Friday Fictioneers is a lovely community of writers from around the world. My blog this week was a departure from the usual form. Normally we post 100-word stories based on a photo prompt provided by Rochelle Wisoff-Fields. To read more stories of every conceivable genre, or to post your own, click here.



June 12, 2015

Yesterday was Throwback Thursday…I am naming today “Future Friday” :-)

My heart explodes
with the giddy force
of love
and the amazing truth
that must be kept secret—
until now.

Boom Boom!
A tiny heartbeat
rhythmic and strong.
Now I can broadcast
near and far!
Am I unduly excited?
Is this a small thing?
Because it seems HUGE to me:

I’m going to be a great-aunt!

 I’m going to be a great-aunt!

 I’m going to be a great-aunt!


Throwback Thursday – Roommates

June 11, 2015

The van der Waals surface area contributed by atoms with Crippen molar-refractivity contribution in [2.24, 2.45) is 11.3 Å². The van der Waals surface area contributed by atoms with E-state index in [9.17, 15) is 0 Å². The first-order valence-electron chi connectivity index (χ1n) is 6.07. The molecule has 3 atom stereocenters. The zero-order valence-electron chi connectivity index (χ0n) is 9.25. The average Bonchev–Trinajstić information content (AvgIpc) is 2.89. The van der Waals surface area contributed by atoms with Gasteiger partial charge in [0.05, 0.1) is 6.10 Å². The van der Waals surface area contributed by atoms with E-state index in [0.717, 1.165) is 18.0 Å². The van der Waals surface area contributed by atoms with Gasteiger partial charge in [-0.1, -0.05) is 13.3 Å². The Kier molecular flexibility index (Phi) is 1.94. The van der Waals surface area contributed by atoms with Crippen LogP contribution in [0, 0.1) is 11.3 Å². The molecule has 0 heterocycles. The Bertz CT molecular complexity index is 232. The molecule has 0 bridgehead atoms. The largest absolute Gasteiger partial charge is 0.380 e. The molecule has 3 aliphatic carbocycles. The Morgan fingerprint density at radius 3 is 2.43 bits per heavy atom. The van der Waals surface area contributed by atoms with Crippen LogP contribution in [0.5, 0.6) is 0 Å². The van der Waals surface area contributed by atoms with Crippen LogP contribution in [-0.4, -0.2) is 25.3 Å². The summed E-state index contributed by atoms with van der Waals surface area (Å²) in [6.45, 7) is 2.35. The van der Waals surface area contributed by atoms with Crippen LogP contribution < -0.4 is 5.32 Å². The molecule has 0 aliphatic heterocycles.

It’s almost time for Friday Fictioneers, when writers from around the world post 100-word stories based on a photo prompt from Rochelle Wisoff-Fields’ blog. This week’s photo is a “rerun” of a prompt from October, 2012. The photo is by Raina Ng.

I am rerunning my story from 2012 as well. I hope it stands the test of time; you be the judge!

Photo Copyright: Raina Ng


by Jan Brown

Walking into Sarah’s kitchen, I experienced simultaneous waves of nostalgia and nausea. In the sixties, five of us lived here. It was large and airy, with a relaxed feel and a perfect location near the university. When we welcomed a sixth roommate, things changed.